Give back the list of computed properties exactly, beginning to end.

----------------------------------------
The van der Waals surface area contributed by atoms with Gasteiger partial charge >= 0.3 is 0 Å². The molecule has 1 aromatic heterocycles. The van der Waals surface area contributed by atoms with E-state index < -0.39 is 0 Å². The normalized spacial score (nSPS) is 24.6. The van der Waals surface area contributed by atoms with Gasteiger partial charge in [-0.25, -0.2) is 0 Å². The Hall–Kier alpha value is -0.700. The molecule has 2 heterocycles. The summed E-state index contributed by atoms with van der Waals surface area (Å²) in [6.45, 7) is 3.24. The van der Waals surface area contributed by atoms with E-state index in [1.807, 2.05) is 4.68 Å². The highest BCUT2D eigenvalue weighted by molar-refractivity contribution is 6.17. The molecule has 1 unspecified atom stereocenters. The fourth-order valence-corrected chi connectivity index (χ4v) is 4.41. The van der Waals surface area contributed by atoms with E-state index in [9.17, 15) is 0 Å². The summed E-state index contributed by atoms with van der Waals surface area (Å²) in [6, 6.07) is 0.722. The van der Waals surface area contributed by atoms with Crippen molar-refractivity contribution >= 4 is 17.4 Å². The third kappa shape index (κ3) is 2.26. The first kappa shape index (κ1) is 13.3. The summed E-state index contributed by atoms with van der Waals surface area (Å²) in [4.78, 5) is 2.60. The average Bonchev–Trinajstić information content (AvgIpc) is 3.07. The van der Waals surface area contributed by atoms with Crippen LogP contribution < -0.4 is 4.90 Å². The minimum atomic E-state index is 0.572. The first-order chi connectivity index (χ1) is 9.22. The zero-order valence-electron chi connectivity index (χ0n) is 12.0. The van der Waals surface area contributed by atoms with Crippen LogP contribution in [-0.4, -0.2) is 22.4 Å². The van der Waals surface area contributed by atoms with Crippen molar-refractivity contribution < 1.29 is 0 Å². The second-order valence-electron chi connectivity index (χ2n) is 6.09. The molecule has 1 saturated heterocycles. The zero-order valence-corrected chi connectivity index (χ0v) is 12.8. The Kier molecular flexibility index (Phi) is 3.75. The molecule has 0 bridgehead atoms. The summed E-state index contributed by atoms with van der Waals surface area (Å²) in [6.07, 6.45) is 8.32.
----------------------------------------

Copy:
The van der Waals surface area contributed by atoms with Gasteiger partial charge >= 0.3 is 0 Å². The molecule has 1 aromatic heterocycles. The van der Waals surface area contributed by atoms with E-state index < -0.39 is 0 Å². The normalized spacial score (nSPS) is 24.6. The van der Waals surface area contributed by atoms with Gasteiger partial charge in [-0.25, -0.2) is 0 Å². The Hall–Kier alpha value is -0.700. The molecule has 2 heterocycles. The summed E-state index contributed by atoms with van der Waals surface area (Å²) in [6.45, 7) is 3.24. The van der Waals surface area contributed by atoms with E-state index in [1.807, 2.05) is 4.68 Å². The highest BCUT2D eigenvalue weighted by molar-refractivity contribution is 6.17. The molecule has 1 unspecified atom stereocenters. The fourth-order valence-corrected chi connectivity index (χ4v) is 4.41. The van der Waals surface area contributed by atoms with E-state index in [9.17, 15) is 0 Å². The summed E-state index contributed by atoms with van der Waals surface area (Å²) in [6, 6.07) is 0.722. The van der Waals surface area contributed by atoms with Crippen molar-refractivity contribution >= 4 is 17.4 Å². The third kappa shape index (κ3) is 2.26. The first kappa shape index (κ1) is 13.3. The summed E-state index contributed by atoms with van der Waals surface area (Å²) in [4.78, 5) is 2.60. The average Bonchev–Trinajstić information content (AvgIpc) is 3.07. The van der Waals surface area contributed by atoms with Crippen LogP contribution < -0.4 is 4.90 Å². The minimum atomic E-state index is 0.572. The first-order chi connectivity index (χ1) is 9.22. The zero-order valence-electron chi connectivity index (χ0n) is 12.0. The van der Waals surface area contributed by atoms with Crippen LogP contribution in [-0.4, -0.2) is 22.4 Å². The van der Waals surface area contributed by atoms with Crippen molar-refractivity contribution < 1.29 is 0 Å². The second-order valence-electron chi connectivity index (χ2n) is 6.09. The molecule has 1 saturated heterocycles. The zero-order valence-corrected chi connectivity index (χ0v) is 12.8. The Kier molecular flexibility index (Phi) is 3.75. The molecule has 0 bridgehead atoms. The summed E-state index contributed by atoms with van der Waals surface area (Å²) in [6.07, 6.45) is 8.32.